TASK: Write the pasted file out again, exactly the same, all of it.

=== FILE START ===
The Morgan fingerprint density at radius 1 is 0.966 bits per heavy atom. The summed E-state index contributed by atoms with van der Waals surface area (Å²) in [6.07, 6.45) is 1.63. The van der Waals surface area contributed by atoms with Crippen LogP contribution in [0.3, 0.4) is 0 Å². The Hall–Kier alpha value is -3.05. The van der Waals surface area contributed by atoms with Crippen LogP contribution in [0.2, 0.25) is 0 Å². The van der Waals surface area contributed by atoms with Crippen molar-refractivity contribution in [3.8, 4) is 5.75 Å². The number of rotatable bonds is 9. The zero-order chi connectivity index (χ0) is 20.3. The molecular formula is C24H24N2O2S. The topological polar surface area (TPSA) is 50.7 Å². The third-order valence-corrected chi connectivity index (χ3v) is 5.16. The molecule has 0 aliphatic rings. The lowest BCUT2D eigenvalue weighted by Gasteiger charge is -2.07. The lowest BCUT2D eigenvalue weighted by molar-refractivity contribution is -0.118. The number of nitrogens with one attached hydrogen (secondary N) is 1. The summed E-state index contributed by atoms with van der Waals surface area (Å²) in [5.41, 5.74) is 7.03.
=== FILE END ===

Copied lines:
The Morgan fingerprint density at radius 1 is 0.966 bits per heavy atom. The summed E-state index contributed by atoms with van der Waals surface area (Å²) in [6.07, 6.45) is 1.63. The van der Waals surface area contributed by atoms with Crippen LogP contribution in [0.3, 0.4) is 0 Å². The Hall–Kier alpha value is -3.05. The van der Waals surface area contributed by atoms with Crippen LogP contribution in [0.2, 0.25) is 0 Å². The van der Waals surface area contributed by atoms with Crippen molar-refractivity contribution in [3.8, 4) is 5.75 Å². The number of rotatable bonds is 9. The zero-order chi connectivity index (χ0) is 20.3. The molecular formula is C24H24N2O2S. The topological polar surface area (TPSA) is 50.7 Å². The third-order valence-corrected chi connectivity index (χ3v) is 5.16. The molecule has 0 aliphatic rings. The lowest BCUT2D eigenvalue weighted by Gasteiger charge is -2.07. The lowest BCUT2D eigenvalue weighted by molar-refractivity contribution is -0.118. The number of nitrogens with one attached hydrogen (secondary N) is 1. The summed E-state index contributed by atoms with van der Waals surface area (Å²) in [5.41, 5.74) is 7.03.